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Lecture 1

# COMP 273 Lecture Notes - Lecture 1: Floating Point, Signed Number Representations, Odometer

Department
Computer Science (Sci)
Course Code
COMP 273
Professor
Piotr Przytycki
Lecture
1

Page:
of 7
COMP 273 1 - twos complement, ﬂoating point, hexadecimal Jan. 11, 2012
“Twos complement” representation of integers
To motivate our representation of negative numbers, let me take you back to your childhood again.
Remember driving in your parent’s car and looking at the odometer.1Remember the excitement
you felt when the odometer turned from 009999 to 010000. Even more exciting was to see the
odometer go from 999999 to 000000, if you were so lucky. This odometer model turns out to be the
key to how computers represent negative numbers.
If we are working with six digit decimal numbers only, then we might say that 999999 behaves
the same as -1. The reason is that if we add 1 to 999999 then we get 000000 which is zero.
999999
+ 000001
000000
Notice that we are ignoring a seventh digit in the sum (a carry over). We do so because we are
restricting ourselves to six digits.
Take another six digit number 328769. Let’s look for the number that, when added to 328769,
gives us 000000. By inspection, we can determine this number to be 671231.
328769
+ 651231
000000
Thus, on a six digit odometer, 651231 behaves the same as -328769.
Let’s apply the same idea to binary representations of integers. Consider eight bit numbers.
Let’s look at 26ten = 00011010two. How do we represent 26ten ?
00011010
+ ????????
00000000
To ﬁnd 26, we need to ﬁnd the number that, when added to 00011010 gives us 00000000. We use
the following trick. If we “invert” each of the bits of 26 and add it to 26, we get
00011010 26
+ 11100101 inverted bits
11111111
This is not quite right, but its close. We just need to add 1 more. (Remember the odometer).
11111111
+ 00000001
00000000
Note we have thrown away the ninth bit because we are restricting ourself to eight bits only. Thus,
1Ok, ok, odometers were used back in the 20th century, before you were born..
last updated: 12th Jan, 2016 1
COMP 273 1 - twos complement, ﬂoating point, hexadecimal Jan. 11, 2012
00011010 26
11100101 inverted bits
+ 00000001 +1
00000000
Alternatively, we add 1 to the inverted bit representation and this must give us 26.
11100101 inverted bits
+ 00000001 +1
11100110
00011010
11100110 This is 26 10.
00000000
Thus, to represent the negative of a binary number, we invert each of the bits and then add 1. This
is called the twos complement representation.
Special cases
One special case is to check is that the twos complement of 00000000 is indeed 00000000.
00000000
11111111 invert bits
11111111
And adding 1 gets us back to zero. This makes sense, since -0 = 0.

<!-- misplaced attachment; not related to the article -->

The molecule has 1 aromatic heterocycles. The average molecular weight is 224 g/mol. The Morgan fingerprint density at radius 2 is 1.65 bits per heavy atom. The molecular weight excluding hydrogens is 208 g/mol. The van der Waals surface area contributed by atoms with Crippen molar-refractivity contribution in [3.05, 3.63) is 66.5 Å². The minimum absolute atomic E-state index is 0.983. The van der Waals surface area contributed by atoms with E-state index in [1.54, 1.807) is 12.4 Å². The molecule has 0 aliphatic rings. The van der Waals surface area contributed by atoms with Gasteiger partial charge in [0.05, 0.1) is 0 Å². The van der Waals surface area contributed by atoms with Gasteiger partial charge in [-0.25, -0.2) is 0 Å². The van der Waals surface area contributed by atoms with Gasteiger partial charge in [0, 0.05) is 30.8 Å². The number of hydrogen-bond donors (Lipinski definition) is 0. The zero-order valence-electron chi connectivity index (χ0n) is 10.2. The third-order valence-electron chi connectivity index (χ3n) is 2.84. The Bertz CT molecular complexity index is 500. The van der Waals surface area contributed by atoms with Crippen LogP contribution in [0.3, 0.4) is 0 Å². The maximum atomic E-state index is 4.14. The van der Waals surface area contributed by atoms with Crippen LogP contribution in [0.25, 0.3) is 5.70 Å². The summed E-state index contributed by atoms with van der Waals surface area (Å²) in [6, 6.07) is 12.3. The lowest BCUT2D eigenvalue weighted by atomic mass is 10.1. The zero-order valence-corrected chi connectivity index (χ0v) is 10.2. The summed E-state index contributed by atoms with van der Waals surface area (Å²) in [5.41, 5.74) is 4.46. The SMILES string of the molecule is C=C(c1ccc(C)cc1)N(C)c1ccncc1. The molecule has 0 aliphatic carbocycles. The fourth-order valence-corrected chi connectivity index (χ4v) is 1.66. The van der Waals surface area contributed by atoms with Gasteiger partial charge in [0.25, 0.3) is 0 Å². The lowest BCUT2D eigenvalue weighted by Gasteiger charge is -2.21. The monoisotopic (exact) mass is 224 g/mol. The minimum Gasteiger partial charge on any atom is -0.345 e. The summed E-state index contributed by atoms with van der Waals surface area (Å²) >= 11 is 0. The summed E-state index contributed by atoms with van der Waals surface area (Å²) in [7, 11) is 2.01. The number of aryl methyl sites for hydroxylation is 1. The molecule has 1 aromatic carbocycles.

Another special case is the decimal number 128, and again we assume a 8 bit representation. If
you write 128 in 8-bit binary, you get 10000000. Note that taking the twos complement gives you
back the same number 10000000.
10000000
+ 01111111 invert bits
11111111
And adding 1 gets us back to zero. So, what is -128 ?
01111111 the inverted bits
+ 00000001 adding 1
10000000
Note that 128 has the same representation as -128. Of course, we can’t have both: we have to
decide on one. Either 10000000 represents 128 or it represents -128. How does that work?
last updated: 12th Jan, 2016 2
COMP 273 1 - twos complement, ﬂoating point, hexadecimal Jan. 11, 2012
Unsigned vs. signed numbers
If treat all the 8 bit numbers as positive, but we ignore the carry of the leftmost bit in our sum
(the most signiﬁcant bit, or MSB), then adding 1 to the binary number 11111111 (which is 255 in
decimal) takes us back to 0. See the ﬁgure below on the left. This representation is called unsigned.
Unsigned numbers are interpreted as positive.
To allow for negative numbers, we use the twos complement representation. Then we have the
situation of the circle on the right. This is called the signed number representation. Note that the
MSB indicates the sign of the number. If the MSB is 0, then the number is non-negative. If the
MSB is 1, then the number is negative.
00000000
00000001
00000010
11111111
11111110
00000011
10000010
10000001
10000000
01111111
01111110
0
1
2
255
254
3
128
127
126
129
130
0
1
2
-1
-2
3
-128
127
126
- 127
- 126
unsigned signed
Unsigned and signed n-bit numbers
The set of unsigned n-bit numbers is represented on a circle with 2nsteps. The numbers are
{0,1,2,..., 2n1}. It is common to use n= 16,32,64 or 128, though any value of nis
possible. The signed nbit numbers are represented on a circle with 2nsteps, and these numbers are
{− 2n1, . . . , 0,1,2,..., 2n11}. Signed nbit numbers are represented using twos complement.
For example, if n=8, then the signed numbers are {−128,127,..., 0,1,2,..., 127}as we saw
earlier. Consider the following table for the 8 bit numbers.
binary signed unsigned
00000000 0 0
00000001 1 1
: : :
01111111 127 127
10000000 -128 128
10000001 -127 129
: : :
11111111 -1 255
last updated: 12th Jan, 2016 3